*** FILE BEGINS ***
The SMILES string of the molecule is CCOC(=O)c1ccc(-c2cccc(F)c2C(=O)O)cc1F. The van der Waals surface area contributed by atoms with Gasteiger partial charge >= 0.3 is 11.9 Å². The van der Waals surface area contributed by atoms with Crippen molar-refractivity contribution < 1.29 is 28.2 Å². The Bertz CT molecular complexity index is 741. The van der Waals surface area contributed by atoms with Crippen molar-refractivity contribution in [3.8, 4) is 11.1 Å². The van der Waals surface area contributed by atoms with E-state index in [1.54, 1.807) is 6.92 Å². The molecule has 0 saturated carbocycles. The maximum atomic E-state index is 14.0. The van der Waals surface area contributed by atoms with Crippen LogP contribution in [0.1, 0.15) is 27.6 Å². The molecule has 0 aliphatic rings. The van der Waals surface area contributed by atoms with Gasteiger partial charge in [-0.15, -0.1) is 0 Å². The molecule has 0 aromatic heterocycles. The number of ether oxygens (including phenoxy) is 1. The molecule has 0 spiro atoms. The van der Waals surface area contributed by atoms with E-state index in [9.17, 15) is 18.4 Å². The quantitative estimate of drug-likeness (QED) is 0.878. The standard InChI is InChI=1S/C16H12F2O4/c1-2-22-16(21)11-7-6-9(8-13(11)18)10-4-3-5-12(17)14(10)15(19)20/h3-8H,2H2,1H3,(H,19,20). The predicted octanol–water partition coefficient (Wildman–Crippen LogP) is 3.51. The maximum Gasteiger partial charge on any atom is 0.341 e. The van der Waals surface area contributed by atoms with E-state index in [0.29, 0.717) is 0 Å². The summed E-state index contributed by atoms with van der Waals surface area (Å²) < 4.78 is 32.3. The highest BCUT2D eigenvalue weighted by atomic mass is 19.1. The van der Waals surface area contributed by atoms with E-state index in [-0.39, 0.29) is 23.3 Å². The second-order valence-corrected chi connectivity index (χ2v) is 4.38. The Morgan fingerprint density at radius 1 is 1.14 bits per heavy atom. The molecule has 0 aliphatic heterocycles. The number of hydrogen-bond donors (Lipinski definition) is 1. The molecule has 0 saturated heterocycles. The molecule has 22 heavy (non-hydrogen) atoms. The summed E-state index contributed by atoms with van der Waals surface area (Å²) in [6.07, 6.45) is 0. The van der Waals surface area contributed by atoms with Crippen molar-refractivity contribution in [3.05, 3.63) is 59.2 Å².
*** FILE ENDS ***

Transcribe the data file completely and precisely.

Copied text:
The SMILES string of the molecule is CCOC(=O)c1ccc(-c2cccc(F)c2C(=O)O)cc1F. The van der Waals surface area contributed by atoms with Gasteiger partial charge >= 0.3 is 11.9 Å². The van der Waals surface area contributed by atoms with Crippen molar-refractivity contribution < 1.29 is 28.2 Å². The Bertz CT molecular complexity index is 741. The van der Waals surface area contributed by atoms with Crippen molar-refractivity contribution in [3.8, 4) is 11.1 Å². The van der Waals surface area contributed by atoms with E-state index in [1.54, 1.807) is 6.92 Å². The molecule has 0 saturated carbocycles. The maximum atomic E-state index is 14.0. The van der Waals surface area contributed by atoms with Crippen LogP contribution in [0.1, 0.15) is 27.6 Å². The molecule has 0 aliphatic rings. The van der Waals surface area contributed by atoms with Gasteiger partial charge in [-0.15, -0.1) is 0 Å². The molecule has 0 aromatic heterocycles. The number of ether oxygens (including phenoxy) is 1. The molecule has 0 spiro atoms. The van der Waals surface area contributed by atoms with E-state index in [9.17, 15) is 18.4 Å². The quantitative estimate of drug-likeness (QED) is 0.878. The standard InChI is InChI=1S/C16H12F2O4/c1-2-22-16(21)11-7-6-9(8-13(11)18)10-4-3-5-12(17)14(10)15(19)20/h3-8H,2H2,1H3,(H,19,20). The predicted octanol–water partition coefficient (Wildman–Crippen LogP) is 3.51. The maximum Gasteiger partial charge on any atom is 0.341 e. The van der Waals surface area contributed by atoms with E-state index in [0.29, 0.717) is 0 Å². The summed E-state index contributed by atoms with van der Waals surface area (Å²) < 4.78 is 32.3. The highest BCUT2D eigenvalue weighted by atomic mass is 19.1. The van der Waals surface area contributed by atoms with E-state index in [-0.39, 0.29) is 23.3 Å². The second-order valence-corrected chi connectivity index (χ2v) is 4.38. The Morgan fingerprint density at radius 1 is 1.14 bits per heavy atom. The molecule has 0 aliphatic heterocycles. The number of hydrogen-bond donors (Lipinski definition) is 1. The molecule has 0 saturated heterocycles. The molecule has 22 heavy (non-hydrogen) atoms. The summed E-state index contributed by atoms with van der Waals surface area (Å²) in [6.07, 6.45) is 0. The van der Waals surface area contributed by atoms with Crippen molar-refractivity contribution in [3.05, 3.63) is 59.2 Å².